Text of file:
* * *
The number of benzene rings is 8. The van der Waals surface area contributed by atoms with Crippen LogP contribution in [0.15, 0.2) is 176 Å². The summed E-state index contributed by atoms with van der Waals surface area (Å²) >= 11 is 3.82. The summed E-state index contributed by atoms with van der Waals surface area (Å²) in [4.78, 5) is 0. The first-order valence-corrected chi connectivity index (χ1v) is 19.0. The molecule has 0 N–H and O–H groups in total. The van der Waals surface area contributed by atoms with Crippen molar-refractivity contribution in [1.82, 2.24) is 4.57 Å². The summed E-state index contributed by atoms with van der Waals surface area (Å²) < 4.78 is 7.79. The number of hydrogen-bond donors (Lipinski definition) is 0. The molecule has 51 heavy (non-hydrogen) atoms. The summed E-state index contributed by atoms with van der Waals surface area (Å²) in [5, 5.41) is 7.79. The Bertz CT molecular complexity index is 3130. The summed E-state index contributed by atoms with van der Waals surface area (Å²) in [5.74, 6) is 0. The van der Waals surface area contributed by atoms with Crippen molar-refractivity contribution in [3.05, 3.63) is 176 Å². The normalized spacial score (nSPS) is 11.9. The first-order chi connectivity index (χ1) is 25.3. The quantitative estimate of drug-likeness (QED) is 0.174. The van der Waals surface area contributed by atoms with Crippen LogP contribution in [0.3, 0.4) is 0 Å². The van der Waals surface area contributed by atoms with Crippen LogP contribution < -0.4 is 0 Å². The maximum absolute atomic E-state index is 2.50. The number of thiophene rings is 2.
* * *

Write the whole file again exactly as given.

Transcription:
The number of benzene rings is 8. The van der Waals surface area contributed by atoms with Crippen LogP contribution in [0.15, 0.2) is 176 Å². The summed E-state index contributed by atoms with van der Waals surface area (Å²) >= 11 is 3.82. The summed E-state index contributed by atoms with van der Waals surface area (Å²) in [4.78, 5) is 0. The first-order valence-corrected chi connectivity index (χ1v) is 19.0. The molecule has 0 N–H and O–H groups in total. The van der Waals surface area contributed by atoms with Crippen molar-refractivity contribution in [1.82, 2.24) is 4.57 Å². The summed E-state index contributed by atoms with van der Waals surface area (Å²) < 4.78 is 7.79. The number of hydrogen-bond donors (Lipinski definition) is 0. The molecule has 51 heavy (non-hydrogen) atoms. The summed E-state index contributed by atoms with van der Waals surface area (Å²) in [5, 5.41) is 7.79. The Bertz CT molecular complexity index is 3130. The summed E-state index contributed by atoms with van der Waals surface area (Å²) in [5.74, 6) is 0. The van der Waals surface area contributed by atoms with Crippen molar-refractivity contribution in [3.05, 3.63) is 176 Å². The normalized spacial score (nSPS) is 11.9. The first-order chi connectivity index (χ1) is 25.3. The quantitative estimate of drug-likeness (QED) is 0.174. The van der Waals surface area contributed by atoms with Crippen LogP contribution in [0.3, 0.4) is 0 Å². The van der Waals surface area contributed by atoms with Crippen LogP contribution < -0.4 is 0 Å². The maximum absolute atomic E-state index is 2.50. The number of thiophene rings is 2.